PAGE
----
Kampala, Uganda | XINHUA | The British government unveiled Monday a package of measures to support businesses for the agriculture, food and drink industry, which have been greatly suffering from the COVID-19 pandemic.
Dubbed as “bounce back” plan, it introduces a new program of physical and virtual events that have been tailored to help a variety of businesses and exporters, including an overseas virtual buyer trial, a “Smart Distance Selling Process” and a package of “Ready to Trade” Exporting Masterclass webinars.
Jointly launched by the Department for International Trade (DIT) and Department for Environment, Food and Rural Affairs (Defra), the plan will offer “immediate support” to help businesses in the industry develop their trade activity overseas, said an official statement.
Leveraging DIT’s existing E-exporting Program, the department also launches a new SME (medium-sized enterprise) E-commerce Accelerator Pilot to increase the level of international e-commerce backing for SMEs in the food and drink industry.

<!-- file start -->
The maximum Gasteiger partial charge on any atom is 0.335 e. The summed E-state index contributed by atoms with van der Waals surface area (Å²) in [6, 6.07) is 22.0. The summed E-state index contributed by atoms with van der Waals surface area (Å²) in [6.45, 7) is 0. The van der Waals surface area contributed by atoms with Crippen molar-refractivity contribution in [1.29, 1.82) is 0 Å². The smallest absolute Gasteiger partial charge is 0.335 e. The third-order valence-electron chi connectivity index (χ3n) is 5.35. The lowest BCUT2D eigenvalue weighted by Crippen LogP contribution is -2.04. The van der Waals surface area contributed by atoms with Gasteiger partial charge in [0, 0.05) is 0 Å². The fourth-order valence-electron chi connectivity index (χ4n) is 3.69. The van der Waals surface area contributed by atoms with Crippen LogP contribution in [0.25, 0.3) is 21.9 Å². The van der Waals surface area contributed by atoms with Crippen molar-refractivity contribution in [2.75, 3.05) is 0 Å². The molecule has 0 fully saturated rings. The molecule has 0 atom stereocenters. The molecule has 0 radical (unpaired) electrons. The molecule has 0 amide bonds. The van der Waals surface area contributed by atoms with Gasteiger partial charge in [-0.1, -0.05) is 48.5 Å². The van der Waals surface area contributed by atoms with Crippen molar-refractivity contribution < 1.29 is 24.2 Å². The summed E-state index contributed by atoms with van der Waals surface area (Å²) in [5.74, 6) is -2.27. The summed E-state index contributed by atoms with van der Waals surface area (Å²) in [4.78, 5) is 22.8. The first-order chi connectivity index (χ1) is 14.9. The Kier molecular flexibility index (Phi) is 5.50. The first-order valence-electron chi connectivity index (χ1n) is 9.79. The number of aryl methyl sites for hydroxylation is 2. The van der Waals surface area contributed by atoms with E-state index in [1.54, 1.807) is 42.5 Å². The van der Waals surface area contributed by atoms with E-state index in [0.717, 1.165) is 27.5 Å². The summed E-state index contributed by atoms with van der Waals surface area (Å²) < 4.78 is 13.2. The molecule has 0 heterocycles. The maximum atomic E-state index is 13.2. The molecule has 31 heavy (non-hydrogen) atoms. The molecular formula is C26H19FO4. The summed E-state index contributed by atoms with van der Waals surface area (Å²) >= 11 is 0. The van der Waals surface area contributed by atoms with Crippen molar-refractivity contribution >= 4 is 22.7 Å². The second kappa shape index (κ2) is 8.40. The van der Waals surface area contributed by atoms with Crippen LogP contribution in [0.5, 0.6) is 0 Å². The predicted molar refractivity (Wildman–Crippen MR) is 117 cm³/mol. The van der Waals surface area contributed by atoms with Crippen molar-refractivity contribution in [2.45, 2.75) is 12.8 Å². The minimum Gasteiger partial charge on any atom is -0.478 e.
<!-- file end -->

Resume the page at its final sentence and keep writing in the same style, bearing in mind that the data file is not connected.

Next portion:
“The plan will provide unprecedented help for small and SMEs and allow them to capitalise on trade agreements being negotiated by DIT with Japan, U.S., Australia and New Zealand,” it said.
The plan will also see the introduction of Defra’s first Agri-food Counsellor serving the Gulf, read the statement.
“The measures introduced today will support producers, manufacturers and agri-tech companies across the food supply chain,” said the statement.
“More trade is absolutely critical to helping the UK’s agriculture, food and drink industry recover from the impact of coronavirus. It will also get the industry ready to capitalise on the opportunities that are being opened up by the series of free trade agreements that my department is negotiating around the world,” said Graham Stuart, minister for export in the DIT.
According to official figures, the agriculture, food and drink industry contributed 121 billion pounds (about 150 billion U.S. dollars) to Britain’s economy in 2018, supporting around 4 million jobs.
In 2019, Britain’s food, feed and drink exports were worth 23.7 billion pounds (29.4 billion dollars), up 4.9 percent from 2018. Enditem